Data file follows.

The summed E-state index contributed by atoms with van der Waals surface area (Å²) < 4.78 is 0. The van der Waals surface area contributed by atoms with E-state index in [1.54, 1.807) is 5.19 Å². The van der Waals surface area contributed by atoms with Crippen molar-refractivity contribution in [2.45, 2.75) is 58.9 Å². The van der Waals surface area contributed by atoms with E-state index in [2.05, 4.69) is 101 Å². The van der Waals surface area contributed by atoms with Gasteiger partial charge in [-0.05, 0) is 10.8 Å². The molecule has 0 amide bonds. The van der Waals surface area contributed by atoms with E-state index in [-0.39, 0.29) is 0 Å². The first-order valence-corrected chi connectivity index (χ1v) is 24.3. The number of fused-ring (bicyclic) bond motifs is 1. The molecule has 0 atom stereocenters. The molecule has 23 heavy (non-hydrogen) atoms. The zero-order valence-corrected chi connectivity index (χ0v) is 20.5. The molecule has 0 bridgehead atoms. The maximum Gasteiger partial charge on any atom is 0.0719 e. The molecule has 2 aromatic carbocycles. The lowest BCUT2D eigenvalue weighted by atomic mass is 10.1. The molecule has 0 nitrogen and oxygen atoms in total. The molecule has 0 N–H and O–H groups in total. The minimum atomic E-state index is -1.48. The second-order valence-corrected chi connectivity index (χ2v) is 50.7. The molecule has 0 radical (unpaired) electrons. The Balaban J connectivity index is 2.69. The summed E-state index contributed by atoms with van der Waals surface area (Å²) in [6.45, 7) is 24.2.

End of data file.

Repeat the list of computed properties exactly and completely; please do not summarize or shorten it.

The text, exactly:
The summed E-state index contributed by atoms with van der Waals surface area (Å²) < 4.78 is 0. The van der Waals surface area contributed by atoms with E-state index in [1.54, 1.807) is 5.19 Å². The van der Waals surface area contributed by atoms with Crippen molar-refractivity contribution in [2.45, 2.75) is 58.9 Å². The van der Waals surface area contributed by atoms with E-state index in [2.05, 4.69) is 101 Å². The van der Waals surface area contributed by atoms with Gasteiger partial charge in [-0.05, 0) is 10.8 Å². The molecule has 0 amide bonds. The van der Waals surface area contributed by atoms with E-state index in [-0.39, 0.29) is 0 Å². The first-order valence-corrected chi connectivity index (χ1v) is 24.3. The number of fused-ring (bicyclic) bond motifs is 1. The molecule has 0 atom stereocenters. The molecule has 23 heavy (non-hydrogen) atoms. The zero-order valence-corrected chi connectivity index (χ0v) is 20.5. The molecule has 0 bridgehead atoms. The maximum Gasteiger partial charge on any atom is 0.0719 e. The molecule has 2 aromatic carbocycles. The lowest BCUT2D eigenvalue weighted by atomic mass is 10.1. The molecule has 0 nitrogen and oxygen atoms in total. The molecule has 0 N–H and O–H groups in total. The minimum atomic E-state index is -1.48. The second-order valence-corrected chi connectivity index (χ2v) is 50.7. The molecule has 0 radical (unpaired) electrons. The Balaban J connectivity index is 2.69. The summed E-state index contributed by atoms with van der Waals surface area (Å²) in [6.45, 7) is 24.2.